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‘Be careful’: Regina grandmother of hospitalized 5-year-old pleads for caution against COVID-19

Click to play video: '‘Be careful’: grandmother of hospitalized 5-year-old pleads for caution against COVID-19' ‘Be careful’: grandmother of hospitalized 5-year-old pleads for caution against COVID-19
WATCH: As COVID-19 case counts continue to climb in children under 12 a grandmother issues a plea to protect those who are unable to get vaccinated – Sep 23, 2021

The grandmother of a five-year-old Regina boy is pleading for continued vigilance against COVID-19 after her grandson was admitted to hospital earlier this week.

“My grandson’s five. He shouldn’t be getting his heart checked at five years old,” Kerry Bellegarde-Opoonechaw said Thursday.

“It’s time to be careful now. Us, as leaders, parents and caregivers, should be totally vigilant about taking care of our young people. We should be vaccinating, wearing masks and not going out if we don’t have to.”

Read more: Pfizer Canada eyeing urgent COVID-19 vaccine approval for children aged 5 to 11

Maverick Bennett woke up feeling sick Tuesday with symptoms of COVID-19. That day, both he and his mother Janis were admitted to hospital testing positive.

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“He was swollen. His eyes were really dark and were shut. He was lethargic and wasn’t really responding,” Bellegarde-Opponechaw explained.

“And he wasn’t eating. They both haven’t eaten in a while. Their appetites are gone. The sickness isn’t allowing them to eat.”

She said as of Thursday, Maverick is on an IV for nutrition, and his heart is being monitored as well as he deals with an inflammatory response.

Since the province began isolating the age group for daily reporting on Sept. 14, it has reported 775 cases of COVID-19 in kids aged 0-11 (the province did not release age-specific data Sept. 18 or 19).

The Ministry of Health added Thursday that there are currently four children under 12 who have tested positive for COVID-19 and are in hospital, none of whom are in the ICU.

Read more: Saskatchewan ICU patients with COVID-19 hits all-time high

Pediatrician Ayisha Kurji said evidence shows children are less likely to end up in hospital.

“It’s still something that we’re trying top figure out. There is some thought that they have different cells in their nasal passages, which is where we inhale virus and the different cells sort of stop some of that virus from getting into your system,” she said.

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“The other part of it is their immune systems work differently. They’re primed to learn different viruses and try to combat them very quickly. Part of the issue with COVID is the inflammatory response that your body generates when it sees that virus, and kids don’t always have that same inflammatory response.”

But still, she says that with new case numbers so high, some kids will inevitably end up needing urgent medical care.

“We know that some kids do get the long COVID symptoms that we see in adults, although less than adults, just like less kids are getting super sick with COVID,” said Kurji, who is an associate professor of general pediatrics at the University of Saskatchewan.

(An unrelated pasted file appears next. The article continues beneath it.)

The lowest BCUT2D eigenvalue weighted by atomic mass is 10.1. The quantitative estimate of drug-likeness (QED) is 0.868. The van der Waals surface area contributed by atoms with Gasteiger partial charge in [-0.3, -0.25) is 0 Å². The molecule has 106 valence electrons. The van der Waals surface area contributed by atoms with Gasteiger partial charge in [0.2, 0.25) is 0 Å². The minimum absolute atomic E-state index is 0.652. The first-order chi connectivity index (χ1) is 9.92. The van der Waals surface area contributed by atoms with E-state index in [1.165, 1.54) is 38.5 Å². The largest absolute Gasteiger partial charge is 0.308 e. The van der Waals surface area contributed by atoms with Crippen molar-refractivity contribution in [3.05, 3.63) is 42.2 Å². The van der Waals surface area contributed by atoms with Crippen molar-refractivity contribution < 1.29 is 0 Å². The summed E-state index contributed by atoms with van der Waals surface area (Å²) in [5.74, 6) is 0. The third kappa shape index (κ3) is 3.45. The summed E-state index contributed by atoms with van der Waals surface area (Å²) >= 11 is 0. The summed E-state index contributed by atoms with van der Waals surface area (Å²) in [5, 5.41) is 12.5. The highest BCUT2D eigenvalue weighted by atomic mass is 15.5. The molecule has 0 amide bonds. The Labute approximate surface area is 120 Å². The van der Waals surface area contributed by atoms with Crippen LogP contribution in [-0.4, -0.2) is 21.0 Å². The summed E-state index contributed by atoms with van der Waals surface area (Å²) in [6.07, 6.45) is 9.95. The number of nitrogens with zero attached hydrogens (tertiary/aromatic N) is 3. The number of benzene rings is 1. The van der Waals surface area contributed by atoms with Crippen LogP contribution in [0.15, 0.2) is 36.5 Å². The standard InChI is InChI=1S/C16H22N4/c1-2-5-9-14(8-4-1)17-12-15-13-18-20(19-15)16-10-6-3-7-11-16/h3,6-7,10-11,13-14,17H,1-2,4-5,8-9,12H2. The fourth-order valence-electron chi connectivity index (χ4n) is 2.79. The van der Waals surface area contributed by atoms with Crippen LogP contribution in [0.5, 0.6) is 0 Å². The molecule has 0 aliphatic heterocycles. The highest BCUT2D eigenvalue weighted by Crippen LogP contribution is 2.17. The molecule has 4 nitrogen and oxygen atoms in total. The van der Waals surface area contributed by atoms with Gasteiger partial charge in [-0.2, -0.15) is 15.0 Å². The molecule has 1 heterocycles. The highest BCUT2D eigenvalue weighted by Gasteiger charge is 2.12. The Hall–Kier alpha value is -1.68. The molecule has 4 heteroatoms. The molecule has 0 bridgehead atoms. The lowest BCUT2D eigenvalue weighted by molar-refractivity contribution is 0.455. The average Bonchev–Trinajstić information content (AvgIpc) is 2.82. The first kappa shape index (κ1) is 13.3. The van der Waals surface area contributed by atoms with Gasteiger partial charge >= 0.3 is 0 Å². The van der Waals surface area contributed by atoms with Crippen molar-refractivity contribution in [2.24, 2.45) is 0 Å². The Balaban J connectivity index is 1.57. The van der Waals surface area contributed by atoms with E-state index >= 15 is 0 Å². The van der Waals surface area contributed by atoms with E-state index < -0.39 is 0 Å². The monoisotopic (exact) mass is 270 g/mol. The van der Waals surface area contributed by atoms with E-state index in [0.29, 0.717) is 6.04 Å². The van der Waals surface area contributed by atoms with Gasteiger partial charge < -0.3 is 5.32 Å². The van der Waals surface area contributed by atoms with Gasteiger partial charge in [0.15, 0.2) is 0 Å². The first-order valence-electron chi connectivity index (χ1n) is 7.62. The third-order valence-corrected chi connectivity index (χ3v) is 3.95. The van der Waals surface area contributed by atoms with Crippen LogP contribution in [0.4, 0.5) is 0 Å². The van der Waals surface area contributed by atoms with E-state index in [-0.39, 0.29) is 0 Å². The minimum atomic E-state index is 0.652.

“But as the number of kids who get infected goes up, we would suspect that a number could end up in the hospital and end up sick. Sometimes they can have lots of inflammation and end up really sick in the ICU.”

Read more: COVID-19 surge in Saskatchewan straining health-care system, organ donations paused

According to a statement sent by Health Canada Thursday, “all manufacturers of the COVID-19 vaccines authorized in Canada are conducting or planning studies in adolescents and younger children, including children from 6 months to 11 years of age.

“Health Canada anticipates vaccine manufacturers to provide data in children in the coming months.”

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The statement continues, though, to say that “at this time, no submission has been received for the approval of any COVID-19 vaccine in children under 12 years of age.”

With that in mind, and with the likelihood that some transmission is still possible even among the vaccinated, Kurji said the health habits built at the start of the pandemic still need to be followed.

“Wear your mask everywhere you go, especially inside with shared indoor airspace, wash your hands frequently, stay distant even if you’re outside and keep your contacts down to help our contact tracers and so that if you do get COVID you’re spreading it to fewer people.”

Read more: ‘Slap in the face’: Sask. doctors feel slighted by premier’s ‘engaging’ message

Bellegarde-Opoonechaw points to her grandson as evidence of why such caution is still needed.

She said that her daughter Janis chose not to be vaccinated, but took every other precaution she could to not contract COVID-19, including by making sure her and Maverick were always masked when they went out, sanitizing frequently and limiting social contact.

She encourages everyone who can to get vaccinated, and to continue practising other tactics to prevent spread even after vaccination.

“We’re just hoping they get better and people realize how important it is to get vaccinated.”

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Click to play video: 'Mandatory masking, proof of vaccination announced for city of Regina facilities' Mandatory masking, proof of vaccination announced for city of Regina facilities
Mandatory masking, proof of vaccination announced for city of Regina facilities – Aug 31, 2021

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